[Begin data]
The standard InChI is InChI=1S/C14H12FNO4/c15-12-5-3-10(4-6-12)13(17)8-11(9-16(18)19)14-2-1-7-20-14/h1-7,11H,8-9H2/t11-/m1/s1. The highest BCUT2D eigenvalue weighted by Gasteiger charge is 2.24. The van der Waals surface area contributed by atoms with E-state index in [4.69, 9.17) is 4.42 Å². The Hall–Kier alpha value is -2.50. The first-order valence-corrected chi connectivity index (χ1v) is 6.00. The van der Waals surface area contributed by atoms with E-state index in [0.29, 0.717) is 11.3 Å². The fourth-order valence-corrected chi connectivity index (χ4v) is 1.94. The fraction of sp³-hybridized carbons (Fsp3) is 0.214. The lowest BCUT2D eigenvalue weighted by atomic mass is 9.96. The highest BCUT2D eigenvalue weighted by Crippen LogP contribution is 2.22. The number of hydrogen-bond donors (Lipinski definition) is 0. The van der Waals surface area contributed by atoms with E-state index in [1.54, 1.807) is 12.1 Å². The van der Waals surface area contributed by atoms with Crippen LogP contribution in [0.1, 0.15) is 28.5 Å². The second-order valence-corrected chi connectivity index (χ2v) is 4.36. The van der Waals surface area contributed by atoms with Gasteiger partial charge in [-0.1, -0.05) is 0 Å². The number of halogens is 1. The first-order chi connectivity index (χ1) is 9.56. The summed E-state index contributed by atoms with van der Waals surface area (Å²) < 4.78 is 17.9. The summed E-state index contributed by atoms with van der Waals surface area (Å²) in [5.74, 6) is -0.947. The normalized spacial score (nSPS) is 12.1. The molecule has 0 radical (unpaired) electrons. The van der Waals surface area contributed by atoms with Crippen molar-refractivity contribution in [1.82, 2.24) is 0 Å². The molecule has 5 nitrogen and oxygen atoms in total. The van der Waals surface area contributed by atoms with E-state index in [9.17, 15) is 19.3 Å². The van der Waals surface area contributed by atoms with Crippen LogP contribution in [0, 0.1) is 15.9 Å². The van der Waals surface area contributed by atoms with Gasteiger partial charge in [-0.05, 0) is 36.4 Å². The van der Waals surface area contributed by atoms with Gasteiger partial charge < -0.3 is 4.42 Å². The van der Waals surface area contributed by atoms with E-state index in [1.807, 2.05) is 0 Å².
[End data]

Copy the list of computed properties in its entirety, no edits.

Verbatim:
The standard InChI is InChI=1S/C14H12FNO4/c15-12-5-3-10(4-6-12)13(17)8-11(9-16(18)19)14-2-1-7-20-14/h1-7,11H,8-9H2/t11-/m1/s1. The highest BCUT2D eigenvalue weighted by Gasteiger charge is 2.24. The van der Waals surface area contributed by atoms with E-state index in [4.69, 9.17) is 4.42 Å². The Hall–Kier alpha value is -2.50. The first-order valence-corrected chi connectivity index (χ1v) is 6.00. The van der Waals surface area contributed by atoms with E-state index in [0.29, 0.717) is 11.3 Å². The fourth-order valence-corrected chi connectivity index (χ4v) is 1.94. The fraction of sp³-hybridized carbons (Fsp3) is 0.214. The lowest BCUT2D eigenvalue weighted by atomic mass is 9.96. The highest BCUT2D eigenvalue weighted by Crippen LogP contribution is 2.22. The number of hydrogen-bond donors (Lipinski definition) is 0. The van der Waals surface area contributed by atoms with E-state index in [1.54, 1.807) is 12.1 Å². The van der Waals surface area contributed by atoms with Crippen LogP contribution in [0.1, 0.15) is 28.5 Å². The second-order valence-corrected chi connectivity index (χ2v) is 4.36. The van der Waals surface area contributed by atoms with Gasteiger partial charge in [-0.1, -0.05) is 0 Å². The number of halogens is 1. The first-order chi connectivity index (χ1) is 9.56. The summed E-state index contributed by atoms with van der Waals surface area (Å²) < 4.78 is 17.9. The summed E-state index contributed by atoms with van der Waals surface area (Å²) in [5.74, 6) is -0.947. The normalized spacial score (nSPS) is 12.1. The molecule has 0 radical (unpaired) electrons. The van der Waals surface area contributed by atoms with Crippen molar-refractivity contribution in [1.82, 2.24) is 0 Å². The molecule has 5 nitrogen and oxygen atoms in total. The van der Waals surface area contributed by atoms with E-state index in [9.17, 15) is 19.3 Å². The van der Waals surface area contributed by atoms with Crippen LogP contribution in [0, 0.1) is 15.9 Å². The van der Waals surface area contributed by atoms with Gasteiger partial charge in [-0.05, 0) is 36.4 Å². The van der Waals surface area contributed by atoms with Gasteiger partial charge < -0.3 is 4.42 Å². The van der Waals surface area contributed by atoms with E-state index in [1.807, 2.05) is 0 Å².